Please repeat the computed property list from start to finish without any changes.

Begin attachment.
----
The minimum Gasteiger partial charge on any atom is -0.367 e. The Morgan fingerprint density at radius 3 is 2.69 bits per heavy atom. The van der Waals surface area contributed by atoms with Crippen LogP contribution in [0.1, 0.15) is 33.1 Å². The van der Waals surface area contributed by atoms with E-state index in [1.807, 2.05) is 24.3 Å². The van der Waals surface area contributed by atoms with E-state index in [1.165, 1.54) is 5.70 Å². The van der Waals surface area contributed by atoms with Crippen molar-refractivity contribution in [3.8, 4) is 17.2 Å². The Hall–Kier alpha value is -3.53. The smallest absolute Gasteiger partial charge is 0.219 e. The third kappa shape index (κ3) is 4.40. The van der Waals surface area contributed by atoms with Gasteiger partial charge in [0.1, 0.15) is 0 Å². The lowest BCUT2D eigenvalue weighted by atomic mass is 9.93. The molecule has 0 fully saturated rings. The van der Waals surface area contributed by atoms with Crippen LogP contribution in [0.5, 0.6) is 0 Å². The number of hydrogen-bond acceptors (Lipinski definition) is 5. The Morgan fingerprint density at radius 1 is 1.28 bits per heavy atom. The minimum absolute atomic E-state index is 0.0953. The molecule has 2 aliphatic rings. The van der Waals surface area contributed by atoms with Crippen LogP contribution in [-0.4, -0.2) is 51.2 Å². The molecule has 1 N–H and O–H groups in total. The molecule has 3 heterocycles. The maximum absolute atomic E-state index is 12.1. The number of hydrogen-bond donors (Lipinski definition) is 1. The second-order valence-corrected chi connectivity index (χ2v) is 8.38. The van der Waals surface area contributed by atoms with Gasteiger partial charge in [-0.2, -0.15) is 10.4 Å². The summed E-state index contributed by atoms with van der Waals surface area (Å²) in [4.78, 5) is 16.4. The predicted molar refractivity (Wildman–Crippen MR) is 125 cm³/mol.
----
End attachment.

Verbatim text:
The minimum Gasteiger partial charge on any atom is -0.367 e. The Morgan fingerprint density at radius 3 is 2.69 bits per heavy atom. The van der Waals surface area contributed by atoms with Crippen LogP contribution in [0.1, 0.15) is 33.1 Å². The van der Waals surface area contributed by atoms with E-state index in [1.807, 2.05) is 24.3 Å². The van der Waals surface area contributed by atoms with E-state index in [1.165, 1.54) is 5.70 Å². The van der Waals surface area contributed by atoms with Crippen molar-refractivity contribution in [3.8, 4) is 17.2 Å². The Hall–Kier alpha value is -3.53. The smallest absolute Gasteiger partial charge is 0.219 e. The third kappa shape index (κ3) is 4.40. The van der Waals surface area contributed by atoms with Gasteiger partial charge in [0.1, 0.15) is 0 Å². The lowest BCUT2D eigenvalue weighted by atomic mass is 9.93. The molecule has 0 fully saturated rings. The van der Waals surface area contributed by atoms with Crippen LogP contribution in [0.5, 0.6) is 0 Å². The number of hydrogen-bond acceptors (Lipinski definition) is 5. The Morgan fingerprint density at radius 1 is 1.28 bits per heavy atom. The minimum absolute atomic E-state index is 0.0953. The molecule has 2 aliphatic rings. The van der Waals surface area contributed by atoms with Crippen LogP contribution in [-0.4, -0.2) is 51.2 Å². The molecule has 1 N–H and O–H groups in total. The molecule has 3 heterocycles. The maximum absolute atomic E-state index is 12.1. The number of hydrogen-bond donors (Lipinski definition) is 1. The second-order valence-corrected chi connectivity index (χ2v) is 8.38. The van der Waals surface area contributed by atoms with Gasteiger partial charge in [-0.2, -0.15) is 10.4 Å². The summed E-state index contributed by atoms with van der Waals surface area (Å²) in [4.78, 5) is 16.4. The predicted molar refractivity (Wildman–Crippen MR) is 125 cm³/mol.